UFC Fight Night 50 Notebook: The Fight Card Fans Deserved

Mike Wellman@@mikewellman88Contributor IIISeptember 7, 2014

Aug 31, 2013; Milwaukee, WI, USA;  Ben Rothwell gets ready to fight during the UFC-164 bout at BMO Harris Bradley Center. Mandatory Credit: Benny Sieu-USA TODAY Sports
USA TODAY Sports

The crowd was lively from the first fight of the night to the last at UFC Fight Night 50 at Foxwoods Casino on Friday night. The UFC loaded the card with hard-hitting heavyweights and some entertaining submission grapplers, and each fight on the main card delivered high quantities of violence. Aside from losing Oliveira vs. Lentz due to Oliveira’s illness throughout his weight cut, the show went off without a hitch.

This was a show that the UFC needed to hit out of the park, for a multitude of reasons. One of which was that Scott Coker was running a Bellator event featuring several former UFC fighters just eight miles down the road at Mohegan Sun.

Both shows were on cable television, going head-to-head for the same audience. The UFC couldn’t risk letting its biggest (yet still very far away) competitor look remotely like it was gaining any traction.

UFC middleweight champion Chris Weidman was cageside for Fight Night 50, and no doubt he was paying a lot of attention to the outcome of the main event. Souza handed Mousasi his first submission loss in eight years when he sunk in a deep guillotine that made Mousasi tap instantly.

The recent UFC cards have garnered a lot of criticism due to their lack of skilled and relevant fighters, but everything that was missing from some of them was on display in full force on Friday night. The UFC needed an event that would really remind MMA fans why it was that they watched the sport to begin with.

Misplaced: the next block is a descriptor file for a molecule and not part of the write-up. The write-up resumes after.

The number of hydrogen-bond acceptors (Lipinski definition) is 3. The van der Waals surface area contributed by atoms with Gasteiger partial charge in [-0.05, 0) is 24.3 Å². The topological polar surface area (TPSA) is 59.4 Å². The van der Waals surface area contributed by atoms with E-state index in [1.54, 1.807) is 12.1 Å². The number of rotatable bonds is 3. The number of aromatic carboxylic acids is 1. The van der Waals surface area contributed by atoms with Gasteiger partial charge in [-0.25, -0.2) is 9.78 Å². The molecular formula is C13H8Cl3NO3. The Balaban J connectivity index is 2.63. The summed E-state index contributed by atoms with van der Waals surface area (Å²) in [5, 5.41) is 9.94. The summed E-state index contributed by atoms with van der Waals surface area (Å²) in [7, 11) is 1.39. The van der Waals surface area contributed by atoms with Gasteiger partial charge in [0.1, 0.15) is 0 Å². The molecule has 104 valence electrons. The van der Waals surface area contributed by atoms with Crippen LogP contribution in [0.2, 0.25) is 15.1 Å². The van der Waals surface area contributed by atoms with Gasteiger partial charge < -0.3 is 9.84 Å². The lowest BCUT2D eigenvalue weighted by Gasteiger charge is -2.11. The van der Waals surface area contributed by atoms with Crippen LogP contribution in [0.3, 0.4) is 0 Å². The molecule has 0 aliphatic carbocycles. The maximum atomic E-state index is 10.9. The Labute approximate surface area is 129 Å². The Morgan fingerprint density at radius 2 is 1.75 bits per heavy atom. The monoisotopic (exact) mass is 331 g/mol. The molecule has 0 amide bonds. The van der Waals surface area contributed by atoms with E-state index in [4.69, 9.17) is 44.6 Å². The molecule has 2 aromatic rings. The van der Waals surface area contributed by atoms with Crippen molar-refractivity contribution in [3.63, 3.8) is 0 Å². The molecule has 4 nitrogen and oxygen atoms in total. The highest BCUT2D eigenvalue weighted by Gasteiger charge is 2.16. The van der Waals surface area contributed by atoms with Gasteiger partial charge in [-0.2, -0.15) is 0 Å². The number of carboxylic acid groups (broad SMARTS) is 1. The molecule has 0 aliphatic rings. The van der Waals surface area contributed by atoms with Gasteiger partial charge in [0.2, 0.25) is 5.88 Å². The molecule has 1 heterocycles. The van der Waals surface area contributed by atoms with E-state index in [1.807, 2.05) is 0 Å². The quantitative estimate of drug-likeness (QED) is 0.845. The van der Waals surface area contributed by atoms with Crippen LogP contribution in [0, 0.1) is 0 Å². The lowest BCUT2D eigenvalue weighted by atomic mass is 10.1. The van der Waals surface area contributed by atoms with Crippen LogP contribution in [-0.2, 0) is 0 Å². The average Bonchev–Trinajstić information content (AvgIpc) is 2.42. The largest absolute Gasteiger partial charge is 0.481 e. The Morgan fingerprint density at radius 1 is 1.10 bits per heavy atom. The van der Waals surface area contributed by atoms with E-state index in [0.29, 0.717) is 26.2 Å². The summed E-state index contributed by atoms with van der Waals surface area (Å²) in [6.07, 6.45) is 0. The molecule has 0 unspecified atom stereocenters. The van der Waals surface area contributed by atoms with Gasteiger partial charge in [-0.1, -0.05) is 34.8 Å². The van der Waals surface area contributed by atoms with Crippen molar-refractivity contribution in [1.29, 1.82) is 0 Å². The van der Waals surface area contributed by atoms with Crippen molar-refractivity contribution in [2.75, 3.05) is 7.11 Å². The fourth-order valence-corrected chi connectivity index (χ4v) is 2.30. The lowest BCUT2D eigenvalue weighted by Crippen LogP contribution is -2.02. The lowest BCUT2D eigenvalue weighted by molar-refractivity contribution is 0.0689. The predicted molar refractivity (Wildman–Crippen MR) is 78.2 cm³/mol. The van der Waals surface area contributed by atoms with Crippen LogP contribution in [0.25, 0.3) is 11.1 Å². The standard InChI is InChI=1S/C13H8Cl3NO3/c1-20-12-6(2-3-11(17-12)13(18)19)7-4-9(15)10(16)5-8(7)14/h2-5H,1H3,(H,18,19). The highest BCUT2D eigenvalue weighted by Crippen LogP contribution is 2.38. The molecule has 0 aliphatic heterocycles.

The smaller cage led to big finishes. Six out of the nine bouts at Fight Night 50 didn’t see the judges’ scorecards. Lightweights Joe Lauzon and Michael Chiesa put on the Fight of the Night, and main event winner Ronaldo “Jacare” Souza snapped up a $50,000 performance bonus for his third-round guillotine-choke submission over Gegard Mousasi.

Here are some of the brighter spots from my viewpoint of UFC Fight Night 50.

Lauzon Sets Lightweight Finish Record

Joe Lauzon got a deafening crowd reaction when he walked to the cage for the opening bout of the main card against Michael Chiesa. The upper mezzanine was a sea of red Lauzon shirts, with everyone standing in solidarity to support their local hero. Every pass, takedown attempt and reversal by him sent the crowd into a frenzy.

Both guys brought it, and for as long as it went on, it was a back-and-forth affair. Lauzon gained some momentum in the second round, and as he attacked Chiesa with a knee to the forehead, Chiesa was cut right above the eye, and the blood flowed immediately.

The cut over Chiesa’s right eye looked like Joe Riggs’ self-inflicted bullet wound (NSFW, graphic footage). It was nasty, and it was right on his eyebrow, so when Herb Dean caught a glimpse of that he timed out the action and had the doctor come in and take a peek. The fight was waved off to the dismay of a very game Chiesa, but Lauzon took home his 10th finish in the lightweight division, passing BJ Penn (nine) and setting the record.

Taking home the Fight of the Night bonus gave Lauzon another UFC record. He was previously tied with Anderson Silva at 12 post-fight bonus awards, and Fight Night 50 marked his 13th—not a terrible night for Lauzon.

Two Heavyweight KOs; Two Very Different Celebrations

Nothing is worse in fights than lumbering heavyweights gassing out against the fence while trying to outmuscle each other for 15 minutes. Luckily, we didn’t have to travel down that rabbit hole on Friday at Foxwoods, as the two main card heavyweight fights both ended quickly and decisively.